I’ll be sharing some thoughts today on 1 Samuel 20.

In 1 Samuel 19, Saul tries to kill David again with his spear, so David flees to Ramah. After sending three groups of men to fetch David from Ramah, Saul goes himself since the Spirit of the Lord overtook those men causing them all to prophesy (cf. 1 Samuel 19:20-21). When Saul goes to capture David, the Spirit of the Lord comes upon him, and he prophesied as well (cf. 1 Samuel 19:23-24). This sort of prophesying wasn’t what we might think of as predicting the future. It was more like the men were divinely inspired to speak words of edification to the Lord.

In 1 Samuel 20, David and Jonathan are speaking together and David bemoans his situation with Saul, asking Jonathan, “What have I done? What is my crime? How have I wronged your father, that he is trying to kill me?” (1 Samuel 20:1 NIV). After a brief discussion, David comes up with a plan to confirm or deny Saul’s hostility toward him.

So David said, “Look, tomorrow is the New Moon feast, and I am supposed to dine with the king; but let me go and hide in the field until the evening of the day after tomorrow.”

1 Samuel 20:5 (NIV)

This might seem odd, given the events of 1 Samuel 19. We must conclude then that between the end of 1 Samuel 19:24, and 1 Samuel 20:1, something transpires to temporarily alleviate Saul’s hostility toward David since David is expected to dine with him at the New Moon feast. Otherwise, these events in 1 Samuel 20 don’t make any sense. We are told that Saul visits Samuel at the end of 1 Samuel 19, which might also seem odd given this verse.

Until the day Samuel died, he did not go to see Saul again, though Samuel mourned for him. And the Lord regretted that he had made Saul king over Israel.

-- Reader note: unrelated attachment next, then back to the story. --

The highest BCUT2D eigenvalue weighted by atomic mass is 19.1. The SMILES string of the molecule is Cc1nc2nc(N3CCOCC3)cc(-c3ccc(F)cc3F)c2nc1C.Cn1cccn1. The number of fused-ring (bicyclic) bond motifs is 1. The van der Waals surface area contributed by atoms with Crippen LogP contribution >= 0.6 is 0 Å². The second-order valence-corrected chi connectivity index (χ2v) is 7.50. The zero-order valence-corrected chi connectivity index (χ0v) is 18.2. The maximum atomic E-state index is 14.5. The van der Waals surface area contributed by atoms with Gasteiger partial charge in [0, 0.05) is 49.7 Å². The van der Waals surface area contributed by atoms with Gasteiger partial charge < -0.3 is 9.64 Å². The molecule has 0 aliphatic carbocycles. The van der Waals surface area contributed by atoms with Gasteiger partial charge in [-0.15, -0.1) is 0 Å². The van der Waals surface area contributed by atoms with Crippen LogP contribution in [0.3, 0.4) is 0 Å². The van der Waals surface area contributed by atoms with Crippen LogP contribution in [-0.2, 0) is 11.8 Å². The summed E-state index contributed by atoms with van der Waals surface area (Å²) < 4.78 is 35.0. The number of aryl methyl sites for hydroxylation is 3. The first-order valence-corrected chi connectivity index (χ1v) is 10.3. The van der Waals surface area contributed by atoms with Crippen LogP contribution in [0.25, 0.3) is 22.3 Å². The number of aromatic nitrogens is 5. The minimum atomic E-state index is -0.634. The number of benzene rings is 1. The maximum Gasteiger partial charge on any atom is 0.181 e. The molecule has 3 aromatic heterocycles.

1 Samuel 15:35 (NIV)

I used to think this verse was telling us that Saul and Samuel never got back together again. However, it is only telling us that Samuel never went back to see Saul again.

We can infer then that Samuel might have said something to Saul about his behavior towards David. Hence, the apparent change of heart. It’s unlikely that there was any sort of discourse between Saul, Samuel, and David since David was still relatively clueless as to why Saul wanted him dead, as we saw in 1 Samuel 20:1.

But Saul hurled his spear at him to kill him. Then Jonathan knew that his father intended to kill David.

1 Samuel 20:33 (NIV)

This verse truly demonstrates the lengths that sin will go to destroy our lives. Saul envied and feared David. He feared for his kingship and for his family. In any secular king, this would make sense, and it makes sense in Saul since the Spirit of the Lord departed from him. However, right before trying to kill Jonathan, he exclaimed, “As long as the son of Jesse lives on this earth, neither you nor your kingdom will be established. Now send someone to bring him to me, for he must die!” (1 Samuel 20:31 NIV). Ironic to say the least, that Saul then tries to kill him. Except when we consider the folly of sin and pride.

That’s all I have for today. Thanks for stopping by!